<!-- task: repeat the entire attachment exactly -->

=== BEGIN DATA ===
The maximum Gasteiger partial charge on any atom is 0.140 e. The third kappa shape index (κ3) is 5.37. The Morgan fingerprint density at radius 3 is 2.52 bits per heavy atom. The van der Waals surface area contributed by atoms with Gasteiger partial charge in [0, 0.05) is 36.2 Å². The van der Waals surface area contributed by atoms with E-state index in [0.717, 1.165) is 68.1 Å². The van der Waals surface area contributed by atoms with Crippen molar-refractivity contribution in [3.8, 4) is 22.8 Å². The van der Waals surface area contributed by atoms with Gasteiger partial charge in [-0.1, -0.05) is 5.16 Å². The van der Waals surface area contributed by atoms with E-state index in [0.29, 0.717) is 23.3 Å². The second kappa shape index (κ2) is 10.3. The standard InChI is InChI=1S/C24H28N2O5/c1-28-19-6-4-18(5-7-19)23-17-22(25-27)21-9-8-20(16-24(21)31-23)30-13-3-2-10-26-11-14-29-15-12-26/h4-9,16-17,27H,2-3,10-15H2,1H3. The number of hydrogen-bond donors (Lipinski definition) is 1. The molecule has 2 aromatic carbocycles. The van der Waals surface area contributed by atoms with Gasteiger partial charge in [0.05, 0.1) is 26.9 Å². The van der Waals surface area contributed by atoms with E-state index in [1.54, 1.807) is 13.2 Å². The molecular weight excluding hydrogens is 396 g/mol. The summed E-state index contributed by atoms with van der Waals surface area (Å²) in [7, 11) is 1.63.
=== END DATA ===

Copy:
The maximum Gasteiger partial charge on any atom is 0.140 e. The third kappa shape index (κ3) is 5.37. The Morgan fingerprint density at radius 3 is 2.52 bits per heavy atom. The van der Waals surface area contributed by atoms with Gasteiger partial charge in [0, 0.05) is 36.2 Å². The van der Waals surface area contributed by atoms with E-state index in [0.717, 1.165) is 68.1 Å². The van der Waals surface area contributed by atoms with Crippen molar-refractivity contribution in [3.8, 4) is 22.8 Å². The van der Waals surface area contributed by atoms with Gasteiger partial charge in [-0.1, -0.05) is 5.16 Å². The van der Waals surface area contributed by atoms with E-state index in [0.29, 0.717) is 23.3 Å². The second kappa shape index (κ2) is 10.3. The standard InChI is InChI=1S/C24H28N2O5/c1-28-19-6-4-18(5-7-19)23-17-22(25-27)21-9-8-20(16-24(21)31-23)30-13-3-2-10-26-11-14-29-15-12-26/h4-9,16-17,27H,2-3,10-15H2,1H3. The number of hydrogen-bond donors (Lipinski definition) is 1. The molecule has 2 aromatic carbocycles. The van der Waals surface area contributed by atoms with Gasteiger partial charge in [0.05, 0.1) is 26.9 Å². The van der Waals surface area contributed by atoms with E-state index in [1.54, 1.807) is 13.2 Å². The molecular weight excluding hydrogens is 396 g/mol. The summed E-state index contributed by atoms with van der Waals surface area (Å²) in [7, 11) is 1.63.